Sometimes it’s a lone writer who’s been putting off a story idea for too long, and decides it’s now or never. Sometimes it’s a pair or a group determined to find out what they can achieve by sharing self-imposed deadlines and strong pots of coffee. Sometimes it’s peer pressure or curiosity about National Novel Writing Month (NaNoWriMo.org), that challenge that rallies ever-increasing numbers of writers around the globe every November to band together in pursuit of a 50,000-word “win.”
Book-in-a-month challenges take all forms, fueled by all stripes of writers with all manner of motivations—make the most of that time alone in a borrowed cabin, hunker down for the winter, stop procrastinating, have something ready to pitch at that conference, prove to yourself you can do it, prove to someone else you can do it, get a fresh start—and in this hyperconnected age of 24-hour fingertip resources and networks, of tiny portable keyboards and glow-in-the-dark screens, they’re more popular than ever.
What do writers really glean from these write-a-thons? What have those who’ve set out to achieve the seemingly impossible learned, good or bad, and what advice would they share with others thinking of setting out with that same single-minded focus? We asked the WD writing community, and responses came in waves—with refreshing honesty, admitted mistakes, tales of redemption, palpable pride, self-deprecating humor and, above all, contagious enthusiasm. We’ve collected an array of the best insights here—one for every day of the month—along with a roundup of resources offering more help along the way. Because who knows? It’s so crazy, it just might work.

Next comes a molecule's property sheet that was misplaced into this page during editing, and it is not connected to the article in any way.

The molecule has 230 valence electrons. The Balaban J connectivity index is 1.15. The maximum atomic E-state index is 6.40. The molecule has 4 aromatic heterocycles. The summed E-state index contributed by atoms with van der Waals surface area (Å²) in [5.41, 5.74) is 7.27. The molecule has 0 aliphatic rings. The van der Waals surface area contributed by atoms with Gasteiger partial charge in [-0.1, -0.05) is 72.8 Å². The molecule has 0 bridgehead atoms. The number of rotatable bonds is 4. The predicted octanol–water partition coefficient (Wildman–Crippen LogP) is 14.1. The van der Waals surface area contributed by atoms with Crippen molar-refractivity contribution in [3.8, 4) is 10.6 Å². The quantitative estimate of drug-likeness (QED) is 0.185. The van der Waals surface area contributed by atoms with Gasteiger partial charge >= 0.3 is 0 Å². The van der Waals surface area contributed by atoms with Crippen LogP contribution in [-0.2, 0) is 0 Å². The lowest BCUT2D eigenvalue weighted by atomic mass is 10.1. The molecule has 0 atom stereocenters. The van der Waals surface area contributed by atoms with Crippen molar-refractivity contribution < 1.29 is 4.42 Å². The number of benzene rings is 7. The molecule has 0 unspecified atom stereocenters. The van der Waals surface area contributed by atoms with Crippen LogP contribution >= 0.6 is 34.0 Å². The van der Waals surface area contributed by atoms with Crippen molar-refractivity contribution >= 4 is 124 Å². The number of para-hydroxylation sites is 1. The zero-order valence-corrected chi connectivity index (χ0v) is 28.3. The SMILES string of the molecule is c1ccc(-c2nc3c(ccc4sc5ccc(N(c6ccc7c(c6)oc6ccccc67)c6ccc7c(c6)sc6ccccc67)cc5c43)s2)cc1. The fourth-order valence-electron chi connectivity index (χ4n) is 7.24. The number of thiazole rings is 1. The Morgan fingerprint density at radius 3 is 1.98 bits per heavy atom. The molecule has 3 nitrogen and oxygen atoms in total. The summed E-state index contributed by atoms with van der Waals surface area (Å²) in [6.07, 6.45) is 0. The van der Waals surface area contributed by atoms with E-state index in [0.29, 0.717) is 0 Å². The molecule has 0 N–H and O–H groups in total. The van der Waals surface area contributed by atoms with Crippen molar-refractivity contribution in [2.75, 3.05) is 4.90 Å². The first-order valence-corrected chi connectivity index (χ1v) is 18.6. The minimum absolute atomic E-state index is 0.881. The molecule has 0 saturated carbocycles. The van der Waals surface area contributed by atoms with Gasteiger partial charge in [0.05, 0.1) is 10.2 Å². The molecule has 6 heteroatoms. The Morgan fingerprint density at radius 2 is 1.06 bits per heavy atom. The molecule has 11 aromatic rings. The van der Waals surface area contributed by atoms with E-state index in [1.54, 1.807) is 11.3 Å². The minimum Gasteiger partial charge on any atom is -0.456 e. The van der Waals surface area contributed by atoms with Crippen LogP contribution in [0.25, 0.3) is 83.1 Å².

1. Embrace a new mindset.
After working five years on perfecting a novel, I sent out a round of queries, received some requests for the full manuscript, but ultimately was rejected every time. I’m not one to give up, but I also knew my novel still wasn’t right. I decided to shelve the manuscript and start a new book. That date was Oct. 30, 2010.
For years friends had been trying to get me to participate in NaNoWriMo. I didn’t want to spend five years writing my next novel, so I decided this time I’d give NaNoWriMo a shot, but without putting pressure on myself—either I’d complete 50,000 words in 30 days or I wouldn’t. That November was crazy busy: I was chairing a big awards banquet, raising two boys and juggling a host of other responsibilities that I couldn’t set aside. But writing is my dream. So, on Nov. 1, I set out to write 1,667 words a day.